The fact that Wyoming has developed over a period of almost 200 years adds to, rather than detracts from, its charm. I read about its history when I got home, but I had felt it, there in the garden. You could see that many trees and shrubs had been there for decades or more. You could sense the passing of time and the changes in fashion. It was all there to see. I used to think that heritage buildings should be (if at all) extended in keeping with the original style, but more recently, I have seen so many excellent examples of contemporary architecture fused to the old, creating stark contrasts but each section being the better appreciated for it. To capture, authentically, the very best of a number of periods in history is surely the ultimate, for both buildings and gardens. This certainly applied at Wyoming.

One of many ponds at Wyoming, Birchgrove. Janna Schreier

A smaller pond in the Victorian part of the garden at Wyoming

It is a wonderful feeling when a garden inspires you so much that you leave full of ideas – both practical and theoretical. I’m very conscious that I always think the last garden I visited is the best garden in the world; I am extremely fickle when it comes to determining what really makes a great garden.

But over time, all these ideas merge together in my head and the really, really important ones come to the top. I love the process of writing my blog; I think it is the most intense learning I have ever had. I do hope you are able to go with the flow and with my somewhat contradictory conclusions… day I will have it all sussed out!

In the meantime, leave your text book on the bottom shelf, go with what feels important to you today, and over time, with any luck, you will create one of those gardens that people never want to leave. And if not, well, nevermind, you will have had an awful lot of fun in the process!

Grapes at Wyoming. Janna Schreier

Anyone for grapes? Fruit adorning the ironbark sapling pergola at Wyoming

7 thoughts on “Throwing out the rule book

  1. Adriana says:

    Interesting Janna, Very recently I read a blog and one sentence stood out so much it made me blush (with shame) and sent me rushing out into my garden in fear and trepidation. The writer said something along the lines of “the garden I viewed had pink flowers planted alongside orange and yellows – but I forgive them this lack of taste because the rest of the garden was great and worked well”. All weekend I worried about this comment because in one border I have tangerines with a splash of pink (because of the foliage colour of the ‘pink’ plant works so well with yellows and tangerines). In another garden bed I had yellows, but also pinks and purples, along with a splash of orange/ yellow (the last because a Dahlia had decided to grow from seed – and to think I was so excited to make this discovery at the time). Then I noticed that the Zauchneria cana ‘Catalina’ I planted two years ago (and meant to move) was flowering again (in a soft orangey red) under my yellow Graham Thomas roses (good) but also near pale pink roses and deep purple Penstemons (not so good?).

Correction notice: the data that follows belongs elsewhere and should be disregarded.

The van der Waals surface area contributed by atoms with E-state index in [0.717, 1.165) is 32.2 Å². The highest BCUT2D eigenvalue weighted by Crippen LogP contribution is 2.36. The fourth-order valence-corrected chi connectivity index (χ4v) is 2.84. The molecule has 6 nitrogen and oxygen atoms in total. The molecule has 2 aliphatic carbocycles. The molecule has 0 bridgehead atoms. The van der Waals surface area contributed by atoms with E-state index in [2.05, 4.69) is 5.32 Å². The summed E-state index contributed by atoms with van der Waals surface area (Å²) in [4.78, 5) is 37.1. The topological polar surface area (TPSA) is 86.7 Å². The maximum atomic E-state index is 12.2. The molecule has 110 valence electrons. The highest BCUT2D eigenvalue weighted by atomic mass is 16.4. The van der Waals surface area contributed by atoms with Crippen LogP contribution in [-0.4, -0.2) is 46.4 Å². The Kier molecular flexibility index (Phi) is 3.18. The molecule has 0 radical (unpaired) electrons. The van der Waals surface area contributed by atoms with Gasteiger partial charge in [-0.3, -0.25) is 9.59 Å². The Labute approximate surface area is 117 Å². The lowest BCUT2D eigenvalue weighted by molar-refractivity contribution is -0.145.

Reading your article above I noticed the pink/orange/purple combination used with style – phew, no more angst!

    Nature I have noticed) is not prejudiced against colour – the most outrageous combinations grow together and work well.. Maybe we should throw out that rule book!
    Thanks for this article Janna it made my day.

    • jannaschreier says:

      That made me laugh! I am so glad you didn’t pull all your plants out though – they sound like wonderful combinations. It is fun when nice things self seed (although I do question it when Paul starts staking solitary tomato plants in the middle of our very small, ornamental front garden!).

      • Adriana says:

        Hahahaha! and they are always small with tough skins too Paul.
        Yes I do love the unexpected surprise of a self-own plant and the longer you live in your garden the more opportunities you have for this. I have a self-sown Salvia in the middle of a path that I am nurturing, so I can relate to Paul.

  2. Catherine Stewart says:

    Perhaps the different feelings about the 2 gardens also lie in whether you are a gardener, or not? Text book perfect I suspect appeals to those who don’t know the pleasure of early morning snipping and tip pruning, or the immense satisfaction derived from moving 10 plants and seeing how they look so much better in their new homes. As I wander in an open garden I often imagine what it would be like to garden it. If it looks like it’s always done by expert professionals then somehow it also disengages me

    • jannaschreier says:

      I am sure that is right. I was trying to think of any exceptions and the closest I can think of is a garden by Cameron Paterson that I adored. However, there the designer/maintainer had genuine passion for it and the owners seemed to love it and spend lots of time in the garden, so you could argue there was a lot of engagement. It also wasn’t ‘classic text book’, just amazingly skilled; perfect but still unique. Like you, and I suspect, most gardeners, I would feel very constrained if I couldn’t experiment and try new things – we wouldn’t enjoy having a ‘finished’ look in our own gardens, despite the fact that in our heads we are constantly trying to get there!

  3. Louise Dutton says:

    I believe doing anything from the heart (the emotion) will always produce something that moves people rather than the head (textbook). Passion and pleasure for something drives us in a different way. Textbooks have there place but lasting impressions always emit an emotional response. Thanks for this thought process Janna. I am applying this in my very new and evolving garden.

    • jannaschreier says:

      You are so right, Louise. We are drawn towards others’ passion, aren’t we? I wonder if it is because with passion/pleasure we actually produce something superior, or whether when we sense that passion/pleasure in others, the tangible end result becomes less important, i.e. our emotions overrule our eyes. I suspect the latter may be more significant in the case of gardens although surely both must be true.